• Step 2. Then, ask yourself, your spouse or BFF (if you’re really brave), what emotion tends to sneak out in your tone? Narrow it down to the 1-3 tones that are most likely to slip in.
  • Step 3. Begin to recognize your tendency in the moment, and start shifting your thoughts and feelings so that your tone has a different expression. You may fear “she’s a slacker,” but there is something else that’s also true that would be a more helpful thought, like “she’s so creative,” or “I wonder what would work to help motivate her?” This shift is how you’ll improve communication – not only with your ADHD kid, this tip will help with any communication!

Examples of Hidden Tone

I’ve found that when I’m not careful, my tone tends to suggest “you slacker.” “Have you fed the dogs (you slacker)?” or “Have you unpacked your lunchbox (you slacker)?” For others, it may be a different worry or fear that hides in tone. A client who worries that her 12-year-old son is not going to make it as an adult in the world, relays a message through tone that sounds like a character in Gulliver’s Travels. The one who said things like, “You’re doomed; you’ll never make it out alive.” Only it comes out as, “What do you have for homework tonight (you’re doomed)?” “You did great on that test (but you’re still doomed)!”

One of my daughters has a tendency to imply “you idiot” in her tone, though she doesn’t really mean it. Not always, anyway. My spouse’s tone implies, “Seriously, I have to tell you this again?” I think you get the picture. Whatever makes you most frustrated or concerned for your child is likely to come out in your tone without your intention. And it’s up to you to recognize that and begin to shift your thoughts about it, so that you can improve your communication, especially when it matters to your child.

To be honest, I work really hard at trying to shift my thoughts and my tone, but sometimes it comes out regardless. I’m human, after all. But I’m a lot better than I used to be and progress is what we’re striving for here, not perfection. So if any of this sounds familiar in your household, or resonates with you, focus on tone to improve communication with your kids. And I also encourage you to read Diane’s article, “How to Apologize When You’ve Hurt Your Child’s Feelings.”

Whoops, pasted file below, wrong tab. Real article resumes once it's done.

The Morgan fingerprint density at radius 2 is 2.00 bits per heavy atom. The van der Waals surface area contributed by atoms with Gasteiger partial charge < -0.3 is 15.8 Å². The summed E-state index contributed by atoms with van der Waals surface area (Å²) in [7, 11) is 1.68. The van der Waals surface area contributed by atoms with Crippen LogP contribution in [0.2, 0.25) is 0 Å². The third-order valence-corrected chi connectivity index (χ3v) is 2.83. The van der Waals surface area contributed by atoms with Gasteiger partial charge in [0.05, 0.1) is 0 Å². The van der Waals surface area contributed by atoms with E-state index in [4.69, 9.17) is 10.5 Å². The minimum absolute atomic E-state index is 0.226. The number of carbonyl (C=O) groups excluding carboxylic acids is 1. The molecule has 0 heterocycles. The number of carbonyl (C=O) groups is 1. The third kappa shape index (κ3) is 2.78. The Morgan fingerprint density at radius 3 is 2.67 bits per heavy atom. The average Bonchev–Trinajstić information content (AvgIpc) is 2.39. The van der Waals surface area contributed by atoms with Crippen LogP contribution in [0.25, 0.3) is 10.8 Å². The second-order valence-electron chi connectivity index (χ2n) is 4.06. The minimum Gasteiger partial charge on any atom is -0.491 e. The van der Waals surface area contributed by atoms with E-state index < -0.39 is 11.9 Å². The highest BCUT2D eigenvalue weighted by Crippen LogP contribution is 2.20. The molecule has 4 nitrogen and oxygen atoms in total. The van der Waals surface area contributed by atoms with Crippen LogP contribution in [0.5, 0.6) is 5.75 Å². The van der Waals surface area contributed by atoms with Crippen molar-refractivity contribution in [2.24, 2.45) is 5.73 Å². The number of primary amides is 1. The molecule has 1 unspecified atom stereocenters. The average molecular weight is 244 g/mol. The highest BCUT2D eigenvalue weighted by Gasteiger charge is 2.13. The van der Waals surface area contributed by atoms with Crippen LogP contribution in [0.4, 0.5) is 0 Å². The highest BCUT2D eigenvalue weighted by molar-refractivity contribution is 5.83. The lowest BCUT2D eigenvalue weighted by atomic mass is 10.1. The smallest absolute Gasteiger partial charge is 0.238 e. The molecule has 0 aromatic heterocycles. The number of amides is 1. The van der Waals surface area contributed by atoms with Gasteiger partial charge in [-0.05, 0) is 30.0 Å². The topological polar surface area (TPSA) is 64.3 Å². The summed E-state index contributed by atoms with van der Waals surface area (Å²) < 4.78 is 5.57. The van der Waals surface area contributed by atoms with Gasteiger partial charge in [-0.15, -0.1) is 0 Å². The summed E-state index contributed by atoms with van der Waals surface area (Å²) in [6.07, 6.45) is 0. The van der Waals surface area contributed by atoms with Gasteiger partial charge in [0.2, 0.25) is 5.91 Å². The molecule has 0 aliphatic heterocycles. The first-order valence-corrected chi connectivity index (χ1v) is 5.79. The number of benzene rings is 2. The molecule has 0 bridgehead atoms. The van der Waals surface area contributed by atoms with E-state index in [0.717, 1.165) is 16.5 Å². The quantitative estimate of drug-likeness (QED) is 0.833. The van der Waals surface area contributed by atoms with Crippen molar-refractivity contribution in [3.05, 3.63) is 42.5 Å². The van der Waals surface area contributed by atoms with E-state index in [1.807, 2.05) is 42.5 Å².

This article was originally published on


For more information on how to parent complex kids and how to provide a better, more supportive environment for your child to thrive, please continue to read the following articles:

Worst Parenting Advice for Complex Kids

A Parent’s Best Question:  Is it Naughty or Neurological

The Marathon View In Parenting:  In it For the Long Haul



Elaine Taylor-Klaus, PCC, CPCC
Author, Parent Educator, Co-Founder of

With a lifelong passion for politics and community, Elaine Taylor-Klaus has always been a vocal and dynamic advocate for change. When she was presented with the life challenge of raising complex kids, she did not stand still. She sought support and help. And when she did not find it, she created it. While there are support systems in place for children, parents are often left to fend for themselves as they figure out how to navigate life with complex kids — those with ADHD, anxiety, autism, learning challenges, and so much more. Elaine blended her coaching experience with her parenting need and co-created ImpactADHD® — now — a groundbreaking resource for parents like her – and you. Since 2009, she has shared her expertise with national and international audiences at live and virtual conferences and events, and has been widely published in many publications including Attention and ADDitude magazines, and Kids In The House. Elaine offers trainings, presentations, keynotes, coaching, and support for parents and professionals around the globe. A Wesleyan University graduate (Connecticut) and CORO Fellow (New York), her passion for community, coaching, parenting, and politics has led to a lifetime of civic engagement and innovative programming.


Photo credit:  fizkes